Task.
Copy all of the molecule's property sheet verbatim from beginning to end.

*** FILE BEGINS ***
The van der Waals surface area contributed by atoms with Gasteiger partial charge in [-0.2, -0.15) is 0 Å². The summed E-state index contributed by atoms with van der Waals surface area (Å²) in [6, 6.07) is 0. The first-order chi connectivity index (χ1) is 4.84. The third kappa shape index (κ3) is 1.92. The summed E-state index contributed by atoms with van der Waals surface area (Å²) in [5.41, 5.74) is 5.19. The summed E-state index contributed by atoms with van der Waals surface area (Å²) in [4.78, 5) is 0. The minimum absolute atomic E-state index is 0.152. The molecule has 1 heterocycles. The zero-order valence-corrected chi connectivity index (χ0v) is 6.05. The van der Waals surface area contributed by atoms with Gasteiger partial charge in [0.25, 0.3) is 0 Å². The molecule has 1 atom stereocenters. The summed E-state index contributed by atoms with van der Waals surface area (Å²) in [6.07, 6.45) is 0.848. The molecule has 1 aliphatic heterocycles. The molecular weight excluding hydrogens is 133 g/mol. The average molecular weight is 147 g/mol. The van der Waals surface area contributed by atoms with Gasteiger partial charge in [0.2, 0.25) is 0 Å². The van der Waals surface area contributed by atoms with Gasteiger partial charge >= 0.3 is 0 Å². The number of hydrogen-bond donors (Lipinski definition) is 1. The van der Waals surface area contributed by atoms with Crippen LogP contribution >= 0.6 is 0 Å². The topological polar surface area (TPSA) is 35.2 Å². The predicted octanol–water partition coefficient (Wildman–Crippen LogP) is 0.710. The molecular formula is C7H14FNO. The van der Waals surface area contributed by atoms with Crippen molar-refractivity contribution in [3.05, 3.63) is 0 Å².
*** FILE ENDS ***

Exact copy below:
The van der Waals surface area contributed by atoms with Gasteiger partial charge in [-0.2, -0.15) is 0 Å². The summed E-state index contributed by atoms with van der Waals surface area (Å²) in [6, 6.07) is 0. The first-order chi connectivity index (χ1) is 4.84. The third kappa shape index (κ3) is 1.92. The summed E-state index contributed by atoms with van der Waals surface area (Å²) in [5.41, 5.74) is 5.19. The summed E-state index contributed by atoms with van der Waals surface area (Å²) in [4.78, 5) is 0. The minimum absolute atomic E-state index is 0.152. The molecule has 1 heterocycles. The zero-order valence-corrected chi connectivity index (χ0v) is 6.05. The van der Waals surface area contributed by atoms with Gasteiger partial charge in [0.25, 0.3) is 0 Å². The molecule has 1 atom stereocenters. The summed E-state index contributed by atoms with van der Waals surface area (Å²) in [6.07, 6.45) is 0.848. The molecule has 1 aliphatic heterocycles. The molecular weight excluding hydrogens is 133 g/mol. The average molecular weight is 147 g/mol. The van der Waals surface area contributed by atoms with Gasteiger partial charge in [0.2, 0.25) is 0 Å². The van der Waals surface area contributed by atoms with Gasteiger partial charge >= 0.3 is 0 Å². The number of hydrogen-bond donors (Lipinski definition) is 1. The van der Waals surface area contributed by atoms with Crippen LogP contribution >= 0.6 is 0 Å². The topological polar surface area (TPSA) is 35.2 Å². The predicted octanol–water partition coefficient (Wildman–Crippen LogP) is 0.710. The molecular formula is C7H14FNO. The van der Waals surface area contributed by atoms with Crippen molar-refractivity contribution in [3.05, 3.63) is 0 Å².